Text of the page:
Perhaps most telling was an incident in March, in which there was a false positive anthrax test at the Pentagon's remote mail facility and a similar alarm at Defense Department sites in Fairfax County. A report to Congress indicated that 900 Defense Department workers were treated with antibiotics without local health officials being consulted. The report also indicated poor communication between federal officials and some of the 20 jurisdictions that comprise the region. Vague chains of command also were faulted.

"What you had was the homeland security equivalent of the fog of war," Philip Schaenman, president of the private company hired by Virginia to review the incident, told Congress in April.

Staying Put

After the fireworks on the Fourth of July, the District launched the first test of Washington's downtown emergency evacuation plan that was developed in response to the Sept. 11 attacks.

For 45 minutes, hundreds of thousands of pedestrians and motorists were directed to seven evacuation roads, or E-routes. The limited test found problems: Traffic signals did not switch to evacuation timing, some Transportation Department radios weren't charged, some officials weren't clear on their responsibilities and didn't communicate well with each other and people in the crowd were confused about where to go.

Still, terrorism experts applauded the District for being the first major U.S. city to conduct such an exercise and said they learned from the problems.

"There were some glitches," Tangherlini said. "But if we hadn't tested, we wouldn't have known. We made a lot of progress."

Tangherlini said he is concerned about the 37 percent of D.C. households without a car. The Transportation Department is working on a "walk-out" plan with staging areas for people to get assistance. But in the case of a terrorist attack, officials are concerned about publicizing the neighborhood meeting places for fear they could be secondary targets.

Tangherlini and other transportation officials worry, however, that too much time is spent planning for evacuation when the best response to some attacks -- such as a dirty bomb or a chemical release -- might be for residents to "shelter in place," or stay put.

That would keep the roads free for the emergency responders rushing to disaster scenes and citizens away from potentially harmful pathogens, officials said. The Washington area is so perpetually prone to traffic tie-ups that a well-publicized event on the Mall can trigger monumental jams. So can a Redskins game, or an overturned tractor-trailer.

Even a disgruntled tobacco farmer, armed with nothing more than a tractor he drove into a pond on the Mall and idle bomb threats, was able to snarl downtown traffic for four consecutive rush hours two years ago.

So an emergency evacuation of the entire city -- or even part of it -- could quickly tie the region into maddening and even dangerous knots, emergency officials said.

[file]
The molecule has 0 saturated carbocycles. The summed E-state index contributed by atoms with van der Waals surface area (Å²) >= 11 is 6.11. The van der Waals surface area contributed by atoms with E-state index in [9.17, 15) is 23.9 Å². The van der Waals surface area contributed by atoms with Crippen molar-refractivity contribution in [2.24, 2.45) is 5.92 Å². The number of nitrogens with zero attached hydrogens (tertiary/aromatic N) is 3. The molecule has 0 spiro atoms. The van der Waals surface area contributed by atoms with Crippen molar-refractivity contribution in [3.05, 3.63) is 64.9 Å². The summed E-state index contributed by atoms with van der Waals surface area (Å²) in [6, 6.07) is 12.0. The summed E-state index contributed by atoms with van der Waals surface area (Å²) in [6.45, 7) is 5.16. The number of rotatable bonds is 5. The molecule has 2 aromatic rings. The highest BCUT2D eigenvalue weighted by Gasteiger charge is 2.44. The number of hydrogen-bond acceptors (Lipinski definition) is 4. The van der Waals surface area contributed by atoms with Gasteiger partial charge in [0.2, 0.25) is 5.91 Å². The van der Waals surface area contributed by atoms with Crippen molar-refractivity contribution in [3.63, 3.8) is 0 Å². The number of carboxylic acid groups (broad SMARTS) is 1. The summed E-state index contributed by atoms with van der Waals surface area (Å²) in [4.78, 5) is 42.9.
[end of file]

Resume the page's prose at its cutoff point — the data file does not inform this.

But some local leaders are worried that the notion of staying put goes so strongly against human nature that in an emergency, people would flee no matter what they were told -- especially after seeing how long it took to get help to the disadvantaged in New Orleans.

"I think people will look at Katrina and think of 9/11 and think what you're supposed to do in an event of an attack is to run," Norton said. "And I think it's a failure that that's what people think. The best thing to do most of the time is to stay in place."

Failure to Communicate

Alert DC, the city's emergency notification system, is the high-tech answer to the Department of Homeland Security's concern that the government has no efficient way to communicate with residents if power outages leave them without access to television and radio.

The system is programmed to call all 1.5 million land-line telephone numbers registered in the District with a recorded message. But that won't help people without a phone. The system also can send 18,000 text messages a minute to cell phones, computers, pagers and other electronic devices.

But in its first test in August 2004, glitches plagued the system. The federal government raised the terror alert to orange for the financial sectors in Washington, New York and Newark. But no phone calls were made, and the system failed to send residents text messages for more than five hours after the decision was announced. Officials said no phone calls were made because the city was not actually under attack. The delay in getting out the text message occurred, in part, because the person responsible for writing it and getting it approved had other emergency-related duties, they said.

Jo'Ellen Countee, spokeswoman for the D.C. Emergency Management Agency, said the system has been fixed and text messages have been sent successfully since then.

D.C. officials said they now have more than 80 electronic signs where emergency messages could be posted. Law enforcement officials said they also will rely on the media to get out information.

"But how do you get the message to people if the phones lines are down and TV and radio stations are uninhabitable?" Tangherlini asked. "One of the big 9/11 lessons was that we didn't have a way to share information with people."

Dismayed by what they have seen so far of the federal government's response to the Gulf region, officials across the Washington area plan to spend the coming weeks reviewing their emergency response plans. At least with Katrina, officials knew ahead of time that the storm was coming.

"Osama will not give us two days' notice," Norton said.

Staff writer Spencer S. Hsu contributed to this report.

For links to Web sites with more information on emergency preparedness, go tohttp://washingtonpost.com/metro.